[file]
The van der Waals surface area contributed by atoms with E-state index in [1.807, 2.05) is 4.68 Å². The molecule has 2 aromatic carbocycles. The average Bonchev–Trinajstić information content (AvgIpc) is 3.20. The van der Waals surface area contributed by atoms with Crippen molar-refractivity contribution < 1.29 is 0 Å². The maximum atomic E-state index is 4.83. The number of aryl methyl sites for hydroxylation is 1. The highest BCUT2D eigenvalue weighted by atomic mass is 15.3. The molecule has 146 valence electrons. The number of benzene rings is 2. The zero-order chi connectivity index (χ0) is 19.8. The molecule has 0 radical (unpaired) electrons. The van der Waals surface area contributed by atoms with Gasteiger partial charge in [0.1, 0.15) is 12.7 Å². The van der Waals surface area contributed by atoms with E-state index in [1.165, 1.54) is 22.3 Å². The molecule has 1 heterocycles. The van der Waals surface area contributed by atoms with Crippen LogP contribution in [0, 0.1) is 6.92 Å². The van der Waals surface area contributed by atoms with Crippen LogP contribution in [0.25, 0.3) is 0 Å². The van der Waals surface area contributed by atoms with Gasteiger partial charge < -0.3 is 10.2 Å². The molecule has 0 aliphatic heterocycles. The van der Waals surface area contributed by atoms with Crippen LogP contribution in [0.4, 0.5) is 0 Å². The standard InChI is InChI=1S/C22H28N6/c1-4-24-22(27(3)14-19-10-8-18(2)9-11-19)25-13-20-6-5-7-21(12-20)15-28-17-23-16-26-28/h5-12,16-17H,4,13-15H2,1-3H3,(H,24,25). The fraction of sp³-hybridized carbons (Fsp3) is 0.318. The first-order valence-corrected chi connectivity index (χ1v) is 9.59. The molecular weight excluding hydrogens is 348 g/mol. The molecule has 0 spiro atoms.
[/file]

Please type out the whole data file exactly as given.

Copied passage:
The van der Waals surface area contributed by atoms with E-state index in [1.807, 2.05) is 4.68 Å². The molecule has 2 aromatic carbocycles. The average Bonchev–Trinajstić information content (AvgIpc) is 3.20. The van der Waals surface area contributed by atoms with Crippen molar-refractivity contribution < 1.29 is 0 Å². The maximum atomic E-state index is 4.83. The number of aryl methyl sites for hydroxylation is 1. The highest BCUT2D eigenvalue weighted by atomic mass is 15.3. The molecule has 146 valence electrons. The number of benzene rings is 2. The zero-order chi connectivity index (χ0) is 19.8. The molecule has 0 radical (unpaired) electrons. The van der Waals surface area contributed by atoms with Gasteiger partial charge in [0.1, 0.15) is 12.7 Å². The van der Waals surface area contributed by atoms with E-state index in [1.165, 1.54) is 22.3 Å². The molecule has 1 heterocycles. The van der Waals surface area contributed by atoms with Crippen LogP contribution in [0, 0.1) is 6.92 Å². The van der Waals surface area contributed by atoms with Crippen LogP contribution in [0.25, 0.3) is 0 Å². The van der Waals surface area contributed by atoms with Gasteiger partial charge < -0.3 is 10.2 Å². The molecule has 0 aliphatic heterocycles. The van der Waals surface area contributed by atoms with Crippen LogP contribution in [0.4, 0.5) is 0 Å². The standard InChI is InChI=1S/C22H28N6/c1-4-24-22(27(3)14-19-10-8-18(2)9-11-19)25-13-20-6-5-7-21(12-20)15-28-17-23-16-26-28/h5-12,16-17H,4,13-15H2,1-3H3,(H,24,25). The fraction of sp³-hybridized carbons (Fsp3) is 0.318. The first-order valence-corrected chi connectivity index (χ1v) is 9.59. The molecular weight excluding hydrogens is 348 g/mol. The molecule has 0 spiro atoms.